New Delhi: The environment ministry has asked for a detailed environmental impact assessment (EIA) of the much-delayed Navi Mumbai airport project, relaxing its previous stand objecting to the facility for threatening 150ha of mangroves.
Following a site visit in December, the ministry has issued additional guidelines for EIA, said minister of state for environment Jairam Ramesh.
“We have also asked them to consult the Gujarat Ecology Commission (GEC) on the matter because GEC is well experienced on restoration of mangroves,” said Ramesh, who had also cited conflicts with coastal regulation zone (CRZ) rules for his previous objections.
These rules are now being amended.
Earlier the CRZ notification wouldn’t allow greenfield airports, but it was later decided by the environment ministry that Mumbai should be given a special status because of its development needs.
The additional “terms of reference” for the EIA report include examining the reorientation or shifting of runways, so that two rivers and the surrounding mangroves are not disturbed. It will also consider whether another area can be identified with better environmental parameters. The current plans include diverting the Ulwe and Gadhi rivers, which drain into the Panvel Creek. The site has about 10 settlements with 4,000-5,000 families, totalling a population of 16,000.
The study will take at least six months, said a civil aviation ministry official, who asked not to be named.
The civil aviation ministry is keen to see the project start moving as the existing Mumbai airport will be filled to capacity by 2014.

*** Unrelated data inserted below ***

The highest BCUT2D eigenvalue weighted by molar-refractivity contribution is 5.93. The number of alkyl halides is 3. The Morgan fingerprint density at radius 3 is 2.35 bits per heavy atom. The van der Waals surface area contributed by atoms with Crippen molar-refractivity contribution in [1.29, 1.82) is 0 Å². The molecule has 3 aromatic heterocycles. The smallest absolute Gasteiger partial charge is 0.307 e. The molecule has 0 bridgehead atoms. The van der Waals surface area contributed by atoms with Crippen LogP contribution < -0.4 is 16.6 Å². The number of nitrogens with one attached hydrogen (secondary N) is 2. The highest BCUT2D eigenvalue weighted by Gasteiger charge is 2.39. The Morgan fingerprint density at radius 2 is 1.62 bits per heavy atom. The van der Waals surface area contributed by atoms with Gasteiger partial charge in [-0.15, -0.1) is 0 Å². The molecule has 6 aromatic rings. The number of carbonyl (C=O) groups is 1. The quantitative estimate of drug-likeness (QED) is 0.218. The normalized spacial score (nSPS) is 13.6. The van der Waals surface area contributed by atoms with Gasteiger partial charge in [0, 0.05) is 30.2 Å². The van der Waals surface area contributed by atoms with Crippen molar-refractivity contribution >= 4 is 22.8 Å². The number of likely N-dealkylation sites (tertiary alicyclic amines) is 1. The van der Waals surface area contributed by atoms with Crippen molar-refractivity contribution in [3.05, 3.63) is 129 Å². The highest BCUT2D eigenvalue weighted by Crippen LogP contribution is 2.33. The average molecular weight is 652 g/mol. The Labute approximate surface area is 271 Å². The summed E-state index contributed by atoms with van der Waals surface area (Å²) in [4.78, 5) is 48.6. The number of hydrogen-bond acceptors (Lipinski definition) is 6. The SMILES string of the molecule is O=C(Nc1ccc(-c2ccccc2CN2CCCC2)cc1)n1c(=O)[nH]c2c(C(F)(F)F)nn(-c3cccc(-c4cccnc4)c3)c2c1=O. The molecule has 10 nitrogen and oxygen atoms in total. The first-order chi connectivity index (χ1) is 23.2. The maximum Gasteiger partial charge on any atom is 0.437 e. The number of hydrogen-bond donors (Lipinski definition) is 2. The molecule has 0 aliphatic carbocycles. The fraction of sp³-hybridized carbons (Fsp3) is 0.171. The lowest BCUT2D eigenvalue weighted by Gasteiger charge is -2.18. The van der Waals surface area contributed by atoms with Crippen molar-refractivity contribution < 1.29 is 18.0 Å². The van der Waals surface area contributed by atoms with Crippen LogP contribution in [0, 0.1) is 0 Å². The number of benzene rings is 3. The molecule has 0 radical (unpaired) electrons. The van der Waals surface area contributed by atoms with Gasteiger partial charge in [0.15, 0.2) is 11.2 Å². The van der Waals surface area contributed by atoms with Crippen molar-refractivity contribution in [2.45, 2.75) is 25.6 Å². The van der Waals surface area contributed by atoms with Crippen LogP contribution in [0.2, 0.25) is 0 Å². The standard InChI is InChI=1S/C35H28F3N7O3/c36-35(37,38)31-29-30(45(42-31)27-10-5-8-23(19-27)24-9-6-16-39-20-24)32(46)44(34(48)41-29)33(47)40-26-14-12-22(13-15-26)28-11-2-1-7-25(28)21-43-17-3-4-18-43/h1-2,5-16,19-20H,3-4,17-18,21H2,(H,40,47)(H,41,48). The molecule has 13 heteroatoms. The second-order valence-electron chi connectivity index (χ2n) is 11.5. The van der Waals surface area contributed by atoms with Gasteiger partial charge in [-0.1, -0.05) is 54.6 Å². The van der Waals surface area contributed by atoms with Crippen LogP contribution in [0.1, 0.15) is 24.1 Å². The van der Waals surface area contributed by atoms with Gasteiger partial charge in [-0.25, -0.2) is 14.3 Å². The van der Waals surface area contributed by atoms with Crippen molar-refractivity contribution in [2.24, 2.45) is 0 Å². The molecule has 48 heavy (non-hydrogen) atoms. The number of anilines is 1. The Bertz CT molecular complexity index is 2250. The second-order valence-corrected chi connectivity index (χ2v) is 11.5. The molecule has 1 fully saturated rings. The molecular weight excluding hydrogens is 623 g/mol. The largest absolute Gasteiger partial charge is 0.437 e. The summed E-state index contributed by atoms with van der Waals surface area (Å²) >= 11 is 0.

The current airport doesn’t have the land to expand beyond the 40 million passengers it’s being built to accommodate by 2012. The Navi Mumbai plan is behind schedule. The City and Industrial Development Corp. of Maharashtra Ltd had estimated the total project cost at Rs9,970 crore over four phases.
The first phase was to have been completed in 2008-12 at a cost of Rs4,200 crore, creating a capacity of 10 million passengers per year. The second phase (2015-17) will augment that capacity to 20 million and cost an estimated Rs1,896 crore. The third phase (2020-22) of Rs1,600 crore will take the capacity to 30 million and reach 40 million in the fourth phase (2026-28) at an estimated cost of Rs2,272 crore.
Assuming that all the clearances are given, the first phase of the project may get further delayed to 2016-17, given that tenders need to be issued, the land has to be levelled, two rivers have to be diverted and 3,000 families have to be resettled, said a civil aviation ministry official who also asked not to be named.